I’m posting this on 11th July 2020, my 70th birthday. I have a studio exhibition of sculpture and painting open now and for the rest of July, by appointment (07866 583629), but I’m concentrating this Abcrit post on twelve very recently-finished small and medium-size paintings.
For much of the past I have worked as a sculptor who painted occasionally, sometimes with long intermissions. The last couple of years have been different. As my recent sculpture has found its place in a new direction (for good or bad, better or worse), so the painting has recently begun to act as a companion to that sculpture in the development of an experimental three-dimensional abstract-ness.
The photo above is a view of part of the studio exhibition, showing a new sculpture, “Nuance and Nudge”, and three recent paintings: “Gemology/Gloriole”, “Urchin/Ultra” and “Topic/Traipse”. They are distinctive titles with no distinct meaning – “names”, in other words. I got very fed up with calling everything “untitled”, so I recently went out of my way to deliberately find strange words that have as little as possible to do with the paintings they are allotted to. (Abstract titles, perhaps? Please think nothing more of it!)
Carl Kandutsch wrote a very eloquent quote on Twitter about “Urchin/Ultra”: “There are multiple, maybe infinite layers of depth without violating the norm of flatness, all due to structure and color, shifting planes in a way that exceeds rational summation.” Very nice, thank you Carl.
But is it true? “Urchin/Ultra” was amongst the first of a series of paintings made over the last few months that involved the overlaying of one painted surface with chopped-up parts of other, sometimes older, paintings. The glued-on layers were later sometimes covered with further layers, and/or occasionally painted over. All the component parts of this and subsequent works deriving from this open-ended methodology, the complex parts being made and utilized without foreknowledge of their usage or outcome, to build visual “structures” that operate unpredictably (are they structures?). I have been working in much the same way in sculpture (for much longer), re-using previously-made parts or constructed sequences. Thus, used in a new context, all parts are seen and handled differently from when they were first made. A lot of diverse ways of working based upon processing conflicting content, one layer upon another (in painting’s case), turned in new directions, some layers thick and some thin, have resulted in the set of paintings I’m putting forward for comment below.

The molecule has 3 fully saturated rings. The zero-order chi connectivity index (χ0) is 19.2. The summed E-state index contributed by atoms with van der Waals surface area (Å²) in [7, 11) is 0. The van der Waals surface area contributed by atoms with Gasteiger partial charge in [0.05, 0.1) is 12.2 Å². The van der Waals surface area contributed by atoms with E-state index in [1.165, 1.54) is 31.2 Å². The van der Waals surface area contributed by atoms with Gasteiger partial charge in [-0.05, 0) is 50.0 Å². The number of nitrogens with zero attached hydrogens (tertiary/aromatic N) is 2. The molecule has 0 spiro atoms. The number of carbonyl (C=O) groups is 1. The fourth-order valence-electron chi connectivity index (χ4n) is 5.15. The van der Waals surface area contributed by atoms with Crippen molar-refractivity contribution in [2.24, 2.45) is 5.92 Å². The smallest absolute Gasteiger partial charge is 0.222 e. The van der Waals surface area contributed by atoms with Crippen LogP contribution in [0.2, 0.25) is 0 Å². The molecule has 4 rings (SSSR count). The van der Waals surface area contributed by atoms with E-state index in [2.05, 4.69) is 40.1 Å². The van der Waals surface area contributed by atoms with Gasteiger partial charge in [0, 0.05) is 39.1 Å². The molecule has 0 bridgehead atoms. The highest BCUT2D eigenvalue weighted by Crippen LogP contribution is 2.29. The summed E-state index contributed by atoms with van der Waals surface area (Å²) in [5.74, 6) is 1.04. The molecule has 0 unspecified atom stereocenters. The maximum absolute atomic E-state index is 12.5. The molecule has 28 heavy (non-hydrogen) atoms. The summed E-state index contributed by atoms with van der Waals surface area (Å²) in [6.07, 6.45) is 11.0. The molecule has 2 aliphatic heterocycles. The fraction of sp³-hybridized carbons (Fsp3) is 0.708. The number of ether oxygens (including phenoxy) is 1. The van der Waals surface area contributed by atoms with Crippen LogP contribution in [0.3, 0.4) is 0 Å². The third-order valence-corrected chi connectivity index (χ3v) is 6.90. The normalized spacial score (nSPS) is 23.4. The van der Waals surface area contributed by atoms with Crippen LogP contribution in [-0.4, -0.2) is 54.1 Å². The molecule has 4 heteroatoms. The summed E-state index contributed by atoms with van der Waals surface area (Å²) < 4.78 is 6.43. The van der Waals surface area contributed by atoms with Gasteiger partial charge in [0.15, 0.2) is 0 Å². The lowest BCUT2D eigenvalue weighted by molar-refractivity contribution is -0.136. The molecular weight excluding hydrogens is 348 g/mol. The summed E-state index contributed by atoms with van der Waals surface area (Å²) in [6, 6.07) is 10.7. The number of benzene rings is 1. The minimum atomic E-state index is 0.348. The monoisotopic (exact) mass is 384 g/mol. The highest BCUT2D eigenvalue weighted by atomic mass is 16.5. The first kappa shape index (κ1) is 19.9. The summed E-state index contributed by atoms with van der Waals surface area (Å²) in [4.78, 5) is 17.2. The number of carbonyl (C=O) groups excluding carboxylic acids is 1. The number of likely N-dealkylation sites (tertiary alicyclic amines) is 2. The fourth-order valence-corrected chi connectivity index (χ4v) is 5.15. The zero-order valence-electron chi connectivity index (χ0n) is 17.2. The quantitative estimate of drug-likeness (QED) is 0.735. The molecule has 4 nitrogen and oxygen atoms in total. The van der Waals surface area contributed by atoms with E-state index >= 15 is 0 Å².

They don’t seem to me to have much, if any, connection with collage, but that may be just the three-dimensional way I think about things. Another comment, this time from Saul Greenberg on one of the earlier works from this sequence, suggested that “…the layers became interchangeable, there was no “collage”, it became one unified surface with infinite depth…” I’m sure that doesn’t happen every time, but that is certainly part of my ambition, and it would be nice to think it worked from time to time.
One thing in my painting I try to avoid is working with the “painted gesture”. That is the basis of a lot of abstraction, and it doesn’t suite my interests or methods. Maybe some will find this work unoriginal, but it operates in a place that I find newly engaging, with problems of abstract content I have not encountered in the same way before. These paintings are VERY connected with the sculptures I’m involved with, where I try to open out the space in as many different ways and directions as possible, without losing a sense of their strong spatial interactions. I’m hoping this is happening in my painting too, though with differences. The approach of pursuing an open and complex sense of three-dimensionality in two dimensions may be problematic, of course, but that is what I am involving myself with, and it feels pretty good.
There are more recent sculptures and paintings on my website at: